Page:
Energy & Environment

Green groups praise Biden climate plan after pushing back at ‘middle ground’ talk

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Various environmental groups hailed former Vice President Joe Biden’s newly released climate plan as “comprehensive” and a “clear vision” after initially knocking reports the plan would focus on “middle ground.”

The Sunrise Movement on Tuesday called Biden’s proposal “a comprehensive climate plan that cites the Green New Deal and names climate change as the greatest challenge facing America and the world.”

{mosads}Last month, the youth-led group knocked reported details of the forthcoming plan as being “a death sentence for our generation.”

Greenpeace on Tuesday called the plan, which aims to transition the U.S. to net zero emissions by 2050, “A critical step forward for Biden on the climate crisis.”

Just last week, the group had graded Biden’s climate policies with a D-minus. A Greenpeace spokesperson denounced Biden’s anticipated plan for being “dangerous and irresponsible.”

The transition from hostility to support marks an important achievement for Biden, who is leading polls as the top Democratic presidential candidate.

Climate change has risen as a leading issue among Democratic voters and Biden’s new plan, which appears to appease many of his harshest climate critics, indicates he is committed to addressing climate change during his campaign and as president.

“We are in a climate emergency and we must take drastic action now to address it,” Biden tweeted when releasing his plan Tuesday morning.

Key differences to Biden’s plan not mentioned in earlier reports include a commitment to rejecting campaign donations from the fossil fuel industry and support for the Green New Deal.

Biden’s campaign has pushed back on earlier characterizations of the forthcoming plan as “middle ground,” saying the specifics released today have always been in the works.

However, the plan, a $5 trillion investment in clean energy, has a much slower trajectory than those of other candidates who have introduced climate policies.

Biden’s plan aims to achieve a 100 percent clean energy economy by 2050. The Green New Deal, championed by Rep. Alexandria Ocasio-Cortez (D-N.Y.) and embraced by other presidential hopefuls including Sens. Cory Booker (D-N.J.), Elizabeth Warren (D-Mass.) and Bernie Sanders (I-Vt.), instead calls for a 100 percent renewable electric grid by 2030.

But not every environmental group is satisfied with the slower transition away from fossil fuels.

“Biden’s focus on ‘net zero’ emissions, carbon capture programs, and vague pollution pricing schemes all point to one outcome: a society continuing to be dominated by fossil fuels, and a future of irrevocable climate chaos,” Wenonah Hauter, executive director of Food & Water Action, said in a statement. “The only real way to avoid this perilous future is to transition immediately to a truly clean, renewable energy economy. The way to jumpstart this transition is by banning fracking and halting all new fossil fuel development now.”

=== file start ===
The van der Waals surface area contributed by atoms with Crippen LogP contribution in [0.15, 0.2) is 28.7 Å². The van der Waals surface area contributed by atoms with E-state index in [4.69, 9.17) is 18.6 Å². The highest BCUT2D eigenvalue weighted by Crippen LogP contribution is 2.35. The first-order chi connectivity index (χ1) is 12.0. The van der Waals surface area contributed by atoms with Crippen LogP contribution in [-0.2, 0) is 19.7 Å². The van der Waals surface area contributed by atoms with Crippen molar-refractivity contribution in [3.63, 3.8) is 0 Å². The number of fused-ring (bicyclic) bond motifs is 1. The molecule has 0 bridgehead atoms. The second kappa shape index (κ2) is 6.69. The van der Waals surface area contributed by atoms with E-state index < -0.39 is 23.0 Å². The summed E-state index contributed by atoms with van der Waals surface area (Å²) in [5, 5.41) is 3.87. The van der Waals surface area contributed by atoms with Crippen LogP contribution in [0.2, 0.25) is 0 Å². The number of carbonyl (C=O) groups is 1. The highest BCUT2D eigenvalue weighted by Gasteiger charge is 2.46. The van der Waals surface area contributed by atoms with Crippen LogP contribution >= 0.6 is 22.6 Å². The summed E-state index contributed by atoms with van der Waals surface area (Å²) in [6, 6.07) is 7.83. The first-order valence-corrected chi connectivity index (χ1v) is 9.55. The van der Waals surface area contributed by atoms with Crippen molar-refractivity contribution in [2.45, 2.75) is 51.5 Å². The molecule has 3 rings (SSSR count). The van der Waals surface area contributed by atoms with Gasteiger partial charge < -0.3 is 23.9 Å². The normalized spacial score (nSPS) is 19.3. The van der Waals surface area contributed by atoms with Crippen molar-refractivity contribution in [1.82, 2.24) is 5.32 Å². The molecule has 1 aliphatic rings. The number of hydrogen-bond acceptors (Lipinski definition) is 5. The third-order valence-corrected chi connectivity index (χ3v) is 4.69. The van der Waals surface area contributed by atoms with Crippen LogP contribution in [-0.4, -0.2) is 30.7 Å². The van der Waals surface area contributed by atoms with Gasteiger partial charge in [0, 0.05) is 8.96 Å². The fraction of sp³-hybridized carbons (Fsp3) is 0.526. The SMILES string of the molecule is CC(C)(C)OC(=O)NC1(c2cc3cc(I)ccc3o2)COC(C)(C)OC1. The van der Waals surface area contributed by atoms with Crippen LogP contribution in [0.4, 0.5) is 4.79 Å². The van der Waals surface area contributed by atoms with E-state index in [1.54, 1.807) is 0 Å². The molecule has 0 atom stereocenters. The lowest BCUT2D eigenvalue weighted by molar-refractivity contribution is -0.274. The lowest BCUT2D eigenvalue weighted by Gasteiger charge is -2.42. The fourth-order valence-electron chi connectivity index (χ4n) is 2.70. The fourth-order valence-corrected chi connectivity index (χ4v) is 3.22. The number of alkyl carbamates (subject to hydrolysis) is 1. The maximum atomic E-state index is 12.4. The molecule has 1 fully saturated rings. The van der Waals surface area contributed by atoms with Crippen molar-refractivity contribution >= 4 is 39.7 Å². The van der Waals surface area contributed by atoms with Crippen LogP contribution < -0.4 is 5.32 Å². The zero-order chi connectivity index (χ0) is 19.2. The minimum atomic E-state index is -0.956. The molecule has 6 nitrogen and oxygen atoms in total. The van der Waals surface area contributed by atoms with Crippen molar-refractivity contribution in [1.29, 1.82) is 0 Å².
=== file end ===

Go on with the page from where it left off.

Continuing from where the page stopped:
Green groups embracing Biden’s plan comes after the pushback many gave to former Texas Rep. Beto O’Rourke when he announced a climate plan in April.

Like Biden’s plan, O’Rourke’s called for a $5 trillion investment in renewable energy, and he called for a 2050 timeline.

But unlike Biden, green groups pounced.

“Unfortunately, Beto gets the science wrong and walks back his commitments from earlier this month in Iowa to move to net-zero emissions by 2030,” Varshini Prakash, executive director of the Sunrise Movement, said in a statement.

“Beto claims to support the Green New Deal, but his plan is out of line with the timeline it lays out and the scale of action that scientists say is necessary to take here in the United States to give our generation a livable future,” she said.

Ocasio-Cortez also said the timeline wasn’t fast enough.

Personally, I think we need to have more aggressive timelines than that to be honest,” she told The Hill in April.

The reasoning for the newfound support of a longer timeline might be tied to inner politics and an acknowledgement by environmental action groups that a harsh attack on a top candidate like Biden could hurt their environmental efforts down the line.

“There are groups for whom he is either their first choice or one of a handful of acceptable choices who don’t want anyone criticizing candidates’ plans,” said an environmental advocacy source. “This plan is vague in many respects. A lot of it is just hand waving at issues. But they rush to say ‘comprehensive.’ ”

Tags Alexandria Ocasio-Cortez Bernie Sanders Climate Action Plan Climate change Cory Booker Elizabeth Warren environmental groups Food and Water Watch green groups Greenpeace Joe Biden Joe Biden Sunrise Movement
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